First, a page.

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Youth Advocate Helps Young Men of Color Address Mental Health Challenges

Justin Martinez is a youth advocate and Brother Be Well contributor who is passionate about supporting young people in reclaiming their power and eliminating barriers to mental health and success. A 32-year-old San Franciscan, he is the oldest of four siblings. He remembers a rough time growing up. At age 15, he went into foster care to escape what was, to him, an unsafe home. Determined to overcome his trauma, Martinez studied hard, was the first in his family to graduate from high school and college. He began mental health therapy during his mid-teens. 

As a man of color, Martinez not only had to push past the psychological harm of his trauma, but also had to overcome the stigma of seeking mental health treatment. Today, he uses his lived experiences to help young men of color who are struggling with mental health challenges. Martinez is a regular contributor to Mental Health California’s Brother Be Well, an innovative Sacramento-based media project, which is supported by Blue Shield of California’s BlueSky initiative. 

BBW screengrab

BlueSky aims to provide culturally responsive mental health resources to help Black, Indigenous, and people of color (BIPOC) youth, and advance health equity. With a focus on improving the mental health of boys and men of color, Brother Be Well has created an online, multi-media community where youth, young men, and mental health professionals can have a safe, healing space with open discussions. They normalize conversations about mental health, blending education with pathways to treatment to reduce health disparities, disrupt prolonged suffering, and improve health and mental wellness.

“Talk therapy is how I’ve been able to confront some of the trauma and the psychological wounds I’ve had,” said Martinez. “That was the first step. Now, I’m sharing my experience with the world. It’s okay to be vulnerable. Your vulnerability is your superpower.”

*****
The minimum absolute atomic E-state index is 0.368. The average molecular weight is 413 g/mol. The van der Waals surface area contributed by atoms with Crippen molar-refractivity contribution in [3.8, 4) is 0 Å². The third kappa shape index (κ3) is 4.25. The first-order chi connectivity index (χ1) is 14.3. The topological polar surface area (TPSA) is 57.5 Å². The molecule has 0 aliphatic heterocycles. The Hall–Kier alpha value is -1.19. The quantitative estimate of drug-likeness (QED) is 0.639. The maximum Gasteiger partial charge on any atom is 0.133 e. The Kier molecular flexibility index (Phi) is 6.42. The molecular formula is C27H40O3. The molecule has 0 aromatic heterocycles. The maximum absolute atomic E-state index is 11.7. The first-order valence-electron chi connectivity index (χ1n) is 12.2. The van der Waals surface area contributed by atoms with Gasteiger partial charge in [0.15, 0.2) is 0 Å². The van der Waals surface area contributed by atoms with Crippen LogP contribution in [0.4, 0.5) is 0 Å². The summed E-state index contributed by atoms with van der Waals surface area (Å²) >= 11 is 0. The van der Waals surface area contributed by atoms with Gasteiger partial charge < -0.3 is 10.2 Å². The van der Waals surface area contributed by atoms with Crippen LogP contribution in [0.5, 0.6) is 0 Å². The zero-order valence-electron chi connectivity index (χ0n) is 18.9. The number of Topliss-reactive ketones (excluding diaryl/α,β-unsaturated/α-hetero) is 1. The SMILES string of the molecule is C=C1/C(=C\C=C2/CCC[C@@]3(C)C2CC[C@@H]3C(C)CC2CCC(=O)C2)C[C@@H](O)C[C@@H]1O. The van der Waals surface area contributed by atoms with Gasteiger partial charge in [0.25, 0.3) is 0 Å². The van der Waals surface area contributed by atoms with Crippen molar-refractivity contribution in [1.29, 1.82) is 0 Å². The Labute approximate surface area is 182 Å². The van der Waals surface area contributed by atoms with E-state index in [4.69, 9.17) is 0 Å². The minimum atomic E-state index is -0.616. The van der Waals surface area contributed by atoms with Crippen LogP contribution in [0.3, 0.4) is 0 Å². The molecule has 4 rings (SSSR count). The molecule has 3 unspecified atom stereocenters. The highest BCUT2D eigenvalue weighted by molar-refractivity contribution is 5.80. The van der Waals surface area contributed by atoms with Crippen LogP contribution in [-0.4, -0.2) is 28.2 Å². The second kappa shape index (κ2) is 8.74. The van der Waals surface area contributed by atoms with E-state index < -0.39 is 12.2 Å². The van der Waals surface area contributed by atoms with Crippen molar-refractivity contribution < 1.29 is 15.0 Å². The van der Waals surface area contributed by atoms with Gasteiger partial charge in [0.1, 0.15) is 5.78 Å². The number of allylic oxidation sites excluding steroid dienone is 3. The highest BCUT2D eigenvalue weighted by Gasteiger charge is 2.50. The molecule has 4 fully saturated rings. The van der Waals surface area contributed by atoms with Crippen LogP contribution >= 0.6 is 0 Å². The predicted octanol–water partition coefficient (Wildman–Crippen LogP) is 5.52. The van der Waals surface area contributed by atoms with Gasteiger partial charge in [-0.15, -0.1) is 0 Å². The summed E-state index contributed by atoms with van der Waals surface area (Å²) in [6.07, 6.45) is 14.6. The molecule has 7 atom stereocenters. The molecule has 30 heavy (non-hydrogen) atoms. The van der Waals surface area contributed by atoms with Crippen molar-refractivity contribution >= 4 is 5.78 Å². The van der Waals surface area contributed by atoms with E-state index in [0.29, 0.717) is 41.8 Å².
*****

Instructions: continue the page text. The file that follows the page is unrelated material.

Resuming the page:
Addressing Mental Health Disparities

According to the American Psychological Association (APA), between 1991 and 2017 suicide attempts among black adolescents increased by 73%, while attempts among white youth decreased. They site that while anxiety and depression are risk factors for suicidal ideation, Black youth face additional challenges associated with systemic racism.  And with fewer culturally-competent providers, boys and men of color experience disproportionate levels of misdiagnosed or undiagnosed mental illness, over-medication, and high levels of stress, anxiety, depression, and substance abuse. 

“If we want to address mental health challenges among young men of color, we must acknowledge and understand the multiple ways in which repetitive and multigenerational exposure to systemic, oppression, discrimination, criminalization, and poverty can impact individuals and entire communities,” said Blue Shield of California Vice President of Corporate Citizenship Antoinette Mayer, who oversees the BlueSky initiative.

“To overcome the mental health stigma for young men of color, we need to look beyond providers in the traditional healthcare system to providers and community leaders who have lived experience,” said Mayer. “That’s why we’re investing in Brother Be Well. Their mental health clinicians, content creators, and youth advocates understand the range of challenges that young men of color face.”

A Caring Brotherhood

All Brother Be Well contributors are youth and men of color. This peer-support model, not only opens doors to BIPOC audiences, but also empowers creators to tell their own stories, which in itself can be therapeutic. 

Anyone can subscribe from the BBW website to receive access to free content (e.g., blogs, podcasts, and other media). Topics include trauma, healing and information for caregivers. Select content is available to the public here.

Brother Be Well also has a fee-based membership community. These memberships are designed to accommodate individuals, schools, universities, public agencies, healthcare organizations, human resources departments, businesses, and community groups interested in wellness for boys and men of color.  This service also offers opportunities to receive direct referrals to therapy.  

According to Martinez, contributors and audiences are inspired to become wiser in their approach to life. He said, “It feels like we all took that decision and that choice to take control of our lives and to do something other than what is expected of us."

Blue Shield of California’s BlueSky Initiative enhances access, awareness, and advocacy of youth mental health supports in collaboration with the California Department of Education and leading nonprofit organizations.